Istanbul, Turkey (CNN) -- Hair driers blast air and racks of clothing clatter past as organizers make their final preparations for a fashion show.
Some of the backstage bustle is downright comical. Short Turkish women, carefully wrapped up in trench-coats and brightly-colored Muslim headscarves, struggle to help towering, leggy models from Slavic and Latin countries change in and out of outfits.I hear it's the fastest growing fashion industry in the world.
This is not your typical fashion show. The show is highlighting Islamic women's clothing -- even though very few of the models working here are Muslim.
"Listen, I'm coming from Venezuela [where] we are always walking in shorts, t-shirts, flip-flops. Not afraid to show it. But here it's totally different," said Cristina Buderacky, a model who stood more then six feet tall in a peach-colored lycra outfit that resembled a pair of long-sleeved pyjamas with blousy trousers.
She later made a half-serious plea for help as a Turkish woman slipped a two-piece "bonnet" over her head. The headpiece tightly covered Buderacky's hair, leaving only her neck and face exposed.
Nearby, a Russian-speaking model dressed in a sky-blue version of the same outfit whispered to a friend, "I look like a clown."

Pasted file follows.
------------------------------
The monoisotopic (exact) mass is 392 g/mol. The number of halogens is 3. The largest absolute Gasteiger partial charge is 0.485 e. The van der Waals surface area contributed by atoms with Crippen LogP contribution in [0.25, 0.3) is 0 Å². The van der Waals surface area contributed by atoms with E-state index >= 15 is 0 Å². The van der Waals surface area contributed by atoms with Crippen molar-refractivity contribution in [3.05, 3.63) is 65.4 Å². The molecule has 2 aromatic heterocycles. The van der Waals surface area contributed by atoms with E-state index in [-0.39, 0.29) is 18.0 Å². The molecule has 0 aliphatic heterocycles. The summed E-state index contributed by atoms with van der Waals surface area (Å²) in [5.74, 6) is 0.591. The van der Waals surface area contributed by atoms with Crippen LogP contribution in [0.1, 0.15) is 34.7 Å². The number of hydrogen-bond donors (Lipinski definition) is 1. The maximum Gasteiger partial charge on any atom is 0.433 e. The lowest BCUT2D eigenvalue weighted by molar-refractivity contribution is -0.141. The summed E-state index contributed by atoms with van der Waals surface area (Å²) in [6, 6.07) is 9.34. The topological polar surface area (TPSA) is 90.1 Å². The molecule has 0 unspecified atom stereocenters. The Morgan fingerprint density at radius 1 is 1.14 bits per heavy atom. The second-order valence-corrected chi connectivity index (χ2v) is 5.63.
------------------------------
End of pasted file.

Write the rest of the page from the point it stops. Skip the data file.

Moments later, to the soundtrack of throbbing dance music, the women strutted across the stage dressed in an array of these pastel-colored costumes. The costumes are part of a swimsuit collection.
Known as Hasema after the Turkish company that manufactures them, the full-body suits are designed to let conservative women swim and exercise at the beach or pool without being too revealing.
Turan Kisa, an export marketer for Hasema, said the suits are exported to 35 countries.
"Muslim women are choosing these models," he said holding up a sequin-embroidered lilac-colored full-body bathing suit. "Especially the last five years, Muslim women [are] really following fashion."
According to the manufacturers at this trade show, the Islamic women's fashion industry is growing and evolving. It also seems to be co-opting sales and marketing methods perfected in the secular fashion world...